Josna Rege

191. The Iliad at Bedtime

In 1990s, Books, Childhood, Family, India, Inter/Transnational, reading, Stories, United States, Words & phrases on April 10, 2013 at 11:42 pm


I don’t know who looked forward to bedtime more when my son was little, but I know we both did, because we could slow down, get comfortable, and read. I was an easy touch. “Just one more chapter,” he would plead as I made to close the book and turn out the lights, and that’s all it would take for me to settle in again with a sigh—of resignation or relief? There was a mere handful of the many, many books we went through together that I couldn’t wait to put down, glancing surreptitiously at Nikhil every so often out of the corner of my eyes in the hope that I would see his eyelids drooping and take that as a cue to say good night. One of those books was The Iliad.

Image.ashxIt’s not the fact that it was a classical epic that made the going tedious. In fact, I had consciously decided to expose him to the epics from both the Indian and the Greek traditions. We started with an abridged children’s edition of my favorite, the wonderfully compendious Mahabharata—of which it is said that what is not in it, is not—followed by the Ramayana. Then, after a bit of an interval, we took up the Odyssey and eventually, the Iliad. I’d never read the Iliad myself, and what I’d heard of it hadn’t particularly pre-disposed me to it; still, I proceeded with it dutifully, if only to round out my son’s education.

Except for this one particular night I confess I don’t remember much of what we read; and, to be quite honest, I’m certain we didn’t finish it. This was entirely due to me: Nikhil would have been prepared to listen to it until long after the cows had come home, if only to postpone indefinitely the moment of actually having to go to sleep; in the end, it was I who didn’t have the stamina. But on this particular night, we were in the middle of what seemed to be an interminably long listing, contingent by contingent, of all the ships making up the army of the Achaeans (that is, the Greeks, also called the Danaans or the Argives in the epic) that had sailed to Troy. Here’s a taste of it:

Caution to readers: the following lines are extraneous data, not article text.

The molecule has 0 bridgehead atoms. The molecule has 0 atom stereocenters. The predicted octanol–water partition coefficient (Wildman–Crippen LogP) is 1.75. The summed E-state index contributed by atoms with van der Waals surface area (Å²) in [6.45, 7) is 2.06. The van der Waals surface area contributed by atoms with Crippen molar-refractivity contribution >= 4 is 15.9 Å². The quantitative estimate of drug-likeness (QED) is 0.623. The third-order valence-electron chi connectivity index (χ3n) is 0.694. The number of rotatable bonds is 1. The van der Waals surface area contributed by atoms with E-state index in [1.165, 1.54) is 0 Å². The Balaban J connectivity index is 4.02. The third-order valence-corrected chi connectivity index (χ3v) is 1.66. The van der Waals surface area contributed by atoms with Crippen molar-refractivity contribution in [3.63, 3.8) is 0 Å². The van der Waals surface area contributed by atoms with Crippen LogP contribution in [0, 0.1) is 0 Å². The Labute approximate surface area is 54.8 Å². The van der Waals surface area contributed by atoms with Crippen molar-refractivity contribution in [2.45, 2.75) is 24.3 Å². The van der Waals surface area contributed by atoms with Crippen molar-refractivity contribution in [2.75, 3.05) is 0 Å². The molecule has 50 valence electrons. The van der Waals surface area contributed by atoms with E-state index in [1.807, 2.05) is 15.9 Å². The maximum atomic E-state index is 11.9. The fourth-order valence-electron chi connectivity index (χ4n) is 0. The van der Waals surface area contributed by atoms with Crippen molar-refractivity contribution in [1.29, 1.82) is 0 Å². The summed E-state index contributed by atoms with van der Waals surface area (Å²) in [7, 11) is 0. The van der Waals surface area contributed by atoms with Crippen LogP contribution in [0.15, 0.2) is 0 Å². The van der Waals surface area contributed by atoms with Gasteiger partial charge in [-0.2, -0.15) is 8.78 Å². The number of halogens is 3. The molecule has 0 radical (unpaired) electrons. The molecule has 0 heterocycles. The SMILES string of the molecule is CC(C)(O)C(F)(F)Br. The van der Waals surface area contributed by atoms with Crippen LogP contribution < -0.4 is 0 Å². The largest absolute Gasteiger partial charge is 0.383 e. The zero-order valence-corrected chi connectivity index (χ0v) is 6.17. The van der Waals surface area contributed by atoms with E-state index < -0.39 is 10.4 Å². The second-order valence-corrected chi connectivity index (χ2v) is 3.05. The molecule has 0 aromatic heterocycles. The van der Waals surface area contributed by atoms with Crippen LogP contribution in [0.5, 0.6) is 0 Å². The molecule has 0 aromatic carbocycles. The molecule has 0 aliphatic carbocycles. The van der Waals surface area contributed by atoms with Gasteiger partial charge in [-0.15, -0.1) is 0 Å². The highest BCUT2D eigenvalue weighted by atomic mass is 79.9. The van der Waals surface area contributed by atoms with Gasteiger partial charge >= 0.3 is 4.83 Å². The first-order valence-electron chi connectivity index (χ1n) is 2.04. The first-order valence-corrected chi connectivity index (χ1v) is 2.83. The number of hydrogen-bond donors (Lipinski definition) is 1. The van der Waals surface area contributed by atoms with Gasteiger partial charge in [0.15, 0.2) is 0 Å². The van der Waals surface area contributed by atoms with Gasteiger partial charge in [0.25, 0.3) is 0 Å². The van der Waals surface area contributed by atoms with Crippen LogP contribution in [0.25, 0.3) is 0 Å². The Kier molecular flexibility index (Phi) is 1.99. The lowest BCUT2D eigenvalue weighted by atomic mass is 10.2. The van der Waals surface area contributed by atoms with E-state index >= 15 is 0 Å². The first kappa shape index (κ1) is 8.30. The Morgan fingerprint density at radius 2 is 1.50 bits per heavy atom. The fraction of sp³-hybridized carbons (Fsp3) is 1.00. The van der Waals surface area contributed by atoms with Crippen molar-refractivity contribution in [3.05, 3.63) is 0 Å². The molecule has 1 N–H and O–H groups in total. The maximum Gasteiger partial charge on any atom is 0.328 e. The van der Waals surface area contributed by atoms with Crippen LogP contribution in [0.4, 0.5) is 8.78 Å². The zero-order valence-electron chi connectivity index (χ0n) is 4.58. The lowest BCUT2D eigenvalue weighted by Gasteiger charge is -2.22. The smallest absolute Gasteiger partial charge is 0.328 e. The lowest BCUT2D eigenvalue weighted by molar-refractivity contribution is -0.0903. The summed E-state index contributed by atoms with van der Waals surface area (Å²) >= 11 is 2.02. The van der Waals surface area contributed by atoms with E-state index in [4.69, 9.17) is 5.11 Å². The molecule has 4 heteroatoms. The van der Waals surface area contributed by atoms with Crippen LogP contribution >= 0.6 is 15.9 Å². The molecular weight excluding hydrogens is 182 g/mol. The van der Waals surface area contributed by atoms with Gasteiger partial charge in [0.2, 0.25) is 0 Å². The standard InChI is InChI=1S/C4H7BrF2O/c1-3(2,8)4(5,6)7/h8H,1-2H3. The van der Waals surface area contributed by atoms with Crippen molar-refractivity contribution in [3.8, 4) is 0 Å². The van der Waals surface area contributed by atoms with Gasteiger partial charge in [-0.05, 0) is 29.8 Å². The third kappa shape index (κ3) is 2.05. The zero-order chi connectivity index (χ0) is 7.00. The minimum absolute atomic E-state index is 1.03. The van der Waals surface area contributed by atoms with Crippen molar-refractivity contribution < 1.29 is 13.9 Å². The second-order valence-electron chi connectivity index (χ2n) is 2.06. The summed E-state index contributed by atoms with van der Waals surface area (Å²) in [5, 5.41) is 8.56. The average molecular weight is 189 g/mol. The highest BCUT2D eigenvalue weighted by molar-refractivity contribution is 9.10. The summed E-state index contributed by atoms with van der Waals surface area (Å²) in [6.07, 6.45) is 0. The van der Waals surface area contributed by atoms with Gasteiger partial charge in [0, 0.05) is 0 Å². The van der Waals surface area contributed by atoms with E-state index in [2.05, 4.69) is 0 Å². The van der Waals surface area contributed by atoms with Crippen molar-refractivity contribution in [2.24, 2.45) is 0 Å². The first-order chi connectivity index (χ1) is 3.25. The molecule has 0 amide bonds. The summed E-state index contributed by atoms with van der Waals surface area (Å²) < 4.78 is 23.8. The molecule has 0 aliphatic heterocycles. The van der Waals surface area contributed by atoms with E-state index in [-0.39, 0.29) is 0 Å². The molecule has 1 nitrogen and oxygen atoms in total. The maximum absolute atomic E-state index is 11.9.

Tell me now, Muses, who live on Olympus – since you are goddesses, ever present and all-knowing, while we hearing rumour know nothing ourselves for sure – tell me who were the leaders and lords of the Danaans. For I could not count or name the multitude who came to Troy, though I had ten tongues and a tireless voice, and lungs of bronze as well, if you Olympian Muses, daughters of aegis-bearing Zeus, brought them not to mind. Here let me tell of the captains, and their ships.

First the Boeotians, led by Peneleos, Leitus, Arcesilaus, Prothoenor and Clonius; they came from Hyrie and stony Aulis, from Schoenus, Scolus and high-ridged Eteonus; from Thespeia and Graea, and spacious Mycalessus; from the villages of Harma, Eilesium and Erythrae; from Eleon, Hyle, Peteon, Ocalea and Medeon’s stronghold; from Copae, Eutresis, and dove-haunted Thisbe; from Coroneia and grassy Haliartus, Plataea and Glisas, and the great citadel of Thebes; from sacred Onchestus, Poseidon’s bright grove; from vine-rich Arne, Mideia, holy Nisa and coastal Anthedon. They captained fifty ships, each with a hundred and twenty young men. (from The Iliad, Book II)